[Skip to Content]
Access to paid content on this site is currently suspended due to excessive activity being detected from your IP address 54.197.124.106. Please contact the publisher to request reinstatement.
[Skip to Content Landing]
Article
July 17, 1991

Seasonality in Sudden Infant Death Syndrome-Reply

Author Affiliations

Centers for Disease Control Division of Reproductive Health Atlanta, Ga

Centers for Disease Control Division of Reproductive Health Atlanta, Ga

JAMA. 1991;266(3):362. doi:10.1001/jama.1991.03470030061017
Abstract

In Reply.  — Sudden infant death syndrome is the sudden death of an infant younger than 1 year that remains unexplained after a complete postmortem investigation, including autopsy, examination of the death scene, and review of the case history. The current registration of vital events in the United States does not include this recent and evolving definition of SIDS. However, the validity of the data presented in our article is strengthened by the high autopsy rate and the distinct age distribution of the infants classified as having died from SIDS. In addition, our study found a striking contrast in the seasonal pattern of SIDS compared with other causes of postneonatal death, such as injuries.The significance of the West-to-East gradient associated with SIDS among white infants remains to be determined. The hypothesis that this gradient may be due to racial misclassification among Hispanics is not supported by analysis of linked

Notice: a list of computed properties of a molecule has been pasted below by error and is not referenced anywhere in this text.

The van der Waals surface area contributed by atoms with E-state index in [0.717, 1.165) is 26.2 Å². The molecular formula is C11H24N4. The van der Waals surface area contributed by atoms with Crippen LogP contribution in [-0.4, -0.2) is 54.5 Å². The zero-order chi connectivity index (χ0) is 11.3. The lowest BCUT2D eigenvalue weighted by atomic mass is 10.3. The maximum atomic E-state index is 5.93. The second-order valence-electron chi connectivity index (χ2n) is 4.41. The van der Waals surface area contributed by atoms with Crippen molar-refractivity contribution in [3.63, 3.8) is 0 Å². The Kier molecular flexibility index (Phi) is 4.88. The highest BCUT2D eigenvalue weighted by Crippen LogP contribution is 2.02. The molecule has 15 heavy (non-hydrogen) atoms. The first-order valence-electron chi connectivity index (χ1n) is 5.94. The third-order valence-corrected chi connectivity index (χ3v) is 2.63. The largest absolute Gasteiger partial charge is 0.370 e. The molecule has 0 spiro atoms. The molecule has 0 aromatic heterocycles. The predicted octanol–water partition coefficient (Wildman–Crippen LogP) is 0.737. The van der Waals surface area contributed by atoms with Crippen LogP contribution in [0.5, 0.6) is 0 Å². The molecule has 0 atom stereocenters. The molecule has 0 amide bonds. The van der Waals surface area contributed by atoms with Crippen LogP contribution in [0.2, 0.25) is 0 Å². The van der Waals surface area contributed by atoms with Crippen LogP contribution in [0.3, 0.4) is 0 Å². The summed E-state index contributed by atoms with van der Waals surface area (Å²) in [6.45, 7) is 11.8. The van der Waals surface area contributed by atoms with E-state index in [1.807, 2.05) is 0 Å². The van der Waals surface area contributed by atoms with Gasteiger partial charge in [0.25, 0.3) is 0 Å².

×